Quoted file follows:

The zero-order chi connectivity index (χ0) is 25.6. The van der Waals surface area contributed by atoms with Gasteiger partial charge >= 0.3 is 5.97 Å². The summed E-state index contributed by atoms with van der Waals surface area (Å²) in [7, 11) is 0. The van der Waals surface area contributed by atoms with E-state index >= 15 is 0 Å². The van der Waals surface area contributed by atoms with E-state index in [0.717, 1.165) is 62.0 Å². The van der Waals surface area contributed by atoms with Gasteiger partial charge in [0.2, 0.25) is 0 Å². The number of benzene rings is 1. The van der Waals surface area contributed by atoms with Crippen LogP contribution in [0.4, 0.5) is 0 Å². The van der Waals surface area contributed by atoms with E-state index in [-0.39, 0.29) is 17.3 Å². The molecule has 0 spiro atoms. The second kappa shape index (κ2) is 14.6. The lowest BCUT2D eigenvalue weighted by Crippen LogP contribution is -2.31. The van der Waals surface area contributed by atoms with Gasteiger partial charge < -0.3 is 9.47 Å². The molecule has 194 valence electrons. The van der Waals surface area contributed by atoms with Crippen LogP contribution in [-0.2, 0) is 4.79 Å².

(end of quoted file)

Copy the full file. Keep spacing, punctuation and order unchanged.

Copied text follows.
The zero-order chi connectivity index (χ0) is 25.6. The van der Waals surface area contributed by atoms with Gasteiger partial charge >= 0.3 is 5.97 Å². The summed E-state index contributed by atoms with van der Waals surface area (Å²) in [7, 11) is 0. The van der Waals surface area contributed by atoms with E-state index >= 15 is 0 Å². The van der Waals surface area contributed by atoms with E-state index in [0.717, 1.165) is 62.0 Å². The van der Waals surface area contributed by atoms with Gasteiger partial charge in [0.2, 0.25) is 0 Å². The number of benzene rings is 1. The van der Waals surface area contributed by atoms with Crippen LogP contribution in [0.4, 0.5) is 0 Å². The van der Waals surface area contributed by atoms with E-state index in [-0.39, 0.29) is 17.3 Å². The molecule has 0 spiro atoms. The second kappa shape index (κ2) is 14.6. The lowest BCUT2D eigenvalue weighted by Crippen LogP contribution is -2.31. The van der Waals surface area contributed by atoms with Gasteiger partial charge < -0.3 is 9.47 Å². The molecule has 194 valence electrons. The van der Waals surface area contributed by atoms with Crippen LogP contribution in [-0.2, 0) is 4.79 Å².